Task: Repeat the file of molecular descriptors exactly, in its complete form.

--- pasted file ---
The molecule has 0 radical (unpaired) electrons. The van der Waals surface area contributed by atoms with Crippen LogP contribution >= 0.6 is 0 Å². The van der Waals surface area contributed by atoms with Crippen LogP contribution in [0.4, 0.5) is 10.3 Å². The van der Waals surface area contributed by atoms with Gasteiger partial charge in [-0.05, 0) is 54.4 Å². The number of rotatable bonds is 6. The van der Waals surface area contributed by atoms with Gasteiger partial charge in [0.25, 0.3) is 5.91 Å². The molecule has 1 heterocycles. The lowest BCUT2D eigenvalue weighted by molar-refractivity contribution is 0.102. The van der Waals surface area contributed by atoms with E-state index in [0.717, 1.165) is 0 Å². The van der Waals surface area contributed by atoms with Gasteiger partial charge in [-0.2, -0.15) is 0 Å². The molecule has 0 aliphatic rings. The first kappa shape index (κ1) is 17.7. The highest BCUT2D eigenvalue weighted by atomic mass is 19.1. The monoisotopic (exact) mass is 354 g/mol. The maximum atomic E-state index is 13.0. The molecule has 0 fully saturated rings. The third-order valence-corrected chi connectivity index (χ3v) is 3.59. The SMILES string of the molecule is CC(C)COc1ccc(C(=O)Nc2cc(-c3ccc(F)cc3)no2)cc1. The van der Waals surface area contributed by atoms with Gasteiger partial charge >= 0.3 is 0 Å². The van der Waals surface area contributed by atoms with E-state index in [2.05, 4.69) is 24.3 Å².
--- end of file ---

The molecule has 0 radical (unpaired) electrons. The van der Waals surface area contributed by atoms with Crippen LogP contribution >= 0.6 is 0 Å². The van der Waals surface area contributed by atoms with Crippen LogP contribution in [0.4, 0.5) is 10.3 Å². The van der Waals surface area contributed by atoms with Gasteiger partial charge in [-0.05, 0) is 54.4 Å². The number of rotatable bonds is 6. The van der Waals surface area contributed by atoms with Gasteiger partial charge in [0.25, 0.3) is 5.91 Å². The molecule has 1 heterocycles. The lowest BCUT2D eigenvalue weighted by molar-refractivity contribution is 0.102. The van der Waals surface area contributed by atoms with E-state index in [0.717, 1.165) is 0 Å². The van der Waals surface area contributed by atoms with Gasteiger partial charge in [-0.2, -0.15) is 0 Å². The molecule has 0 aliphatic rings. The first kappa shape index (κ1) is 17.7. The highest BCUT2D eigenvalue weighted by atomic mass is 19.1. The monoisotopic (exact) mass is 354 g/mol. The maximum atomic E-state index is 13.0. The molecule has 0 fully saturated rings. The third-order valence-corrected chi connectivity index (χ3v) is 3.59. The SMILES string of the molecule is CC(C)COc1ccc(C(=O)Nc2cc(-c3ccc(F)cc3)no2)cc1. The van der Waals surface area contributed by atoms with Gasteiger partial charge >= 0.3 is 0 Å². The van der Waals surface area contributed by atoms with E-state index in [2.05, 4.69) is 24.3 Å².